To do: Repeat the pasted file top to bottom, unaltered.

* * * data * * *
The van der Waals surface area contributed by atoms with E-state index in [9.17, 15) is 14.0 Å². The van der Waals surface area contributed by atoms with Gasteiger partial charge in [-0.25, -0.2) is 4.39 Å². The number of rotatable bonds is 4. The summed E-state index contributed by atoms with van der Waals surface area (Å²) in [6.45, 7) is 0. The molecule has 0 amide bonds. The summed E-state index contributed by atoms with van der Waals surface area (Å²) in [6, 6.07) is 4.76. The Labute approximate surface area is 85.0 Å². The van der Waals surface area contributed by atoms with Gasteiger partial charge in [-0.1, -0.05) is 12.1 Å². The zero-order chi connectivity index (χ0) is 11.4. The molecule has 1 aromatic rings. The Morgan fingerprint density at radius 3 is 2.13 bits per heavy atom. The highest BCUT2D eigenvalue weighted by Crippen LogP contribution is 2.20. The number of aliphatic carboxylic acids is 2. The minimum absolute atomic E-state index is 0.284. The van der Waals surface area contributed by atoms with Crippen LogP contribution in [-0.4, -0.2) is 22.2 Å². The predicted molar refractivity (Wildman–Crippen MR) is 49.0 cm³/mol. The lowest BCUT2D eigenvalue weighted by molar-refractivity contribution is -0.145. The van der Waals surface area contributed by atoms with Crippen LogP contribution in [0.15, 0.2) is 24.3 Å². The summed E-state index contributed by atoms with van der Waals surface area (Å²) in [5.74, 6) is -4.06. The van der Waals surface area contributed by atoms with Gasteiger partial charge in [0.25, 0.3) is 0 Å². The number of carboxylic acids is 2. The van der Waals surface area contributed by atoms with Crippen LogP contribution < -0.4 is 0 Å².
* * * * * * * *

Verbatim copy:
The van der Waals surface area contributed by atoms with E-state index in [9.17, 15) is 14.0 Å². The van der Waals surface area contributed by atoms with Gasteiger partial charge in [-0.25, -0.2) is 4.39 Å². The number of rotatable bonds is 4. The summed E-state index contributed by atoms with van der Waals surface area (Å²) in [6.45, 7) is 0. The molecule has 0 amide bonds. The summed E-state index contributed by atoms with van der Waals surface area (Å²) in [6, 6.07) is 4.76. The Labute approximate surface area is 85.0 Å². The van der Waals surface area contributed by atoms with Gasteiger partial charge in [-0.1, -0.05) is 12.1 Å². The zero-order chi connectivity index (χ0) is 11.4. The molecule has 1 aromatic rings. The Morgan fingerprint density at radius 3 is 2.13 bits per heavy atom. The highest BCUT2D eigenvalue weighted by Crippen LogP contribution is 2.20. The number of aliphatic carboxylic acids is 2. The minimum absolute atomic E-state index is 0.284. The van der Waals surface area contributed by atoms with Crippen LogP contribution in [-0.4, -0.2) is 22.2 Å². The predicted molar refractivity (Wildman–Crippen MR) is 49.0 cm³/mol. The lowest BCUT2D eigenvalue weighted by molar-refractivity contribution is -0.145. The van der Waals surface area contributed by atoms with Crippen LogP contribution in [0.15, 0.2) is 24.3 Å². The summed E-state index contributed by atoms with van der Waals surface area (Å²) in [5.74, 6) is -4.06. The van der Waals surface area contributed by atoms with Gasteiger partial charge in [0.25, 0.3) is 0 Å². The number of carboxylic acids is 2. The van der Waals surface area contributed by atoms with Crippen LogP contribution < -0.4 is 0 Å².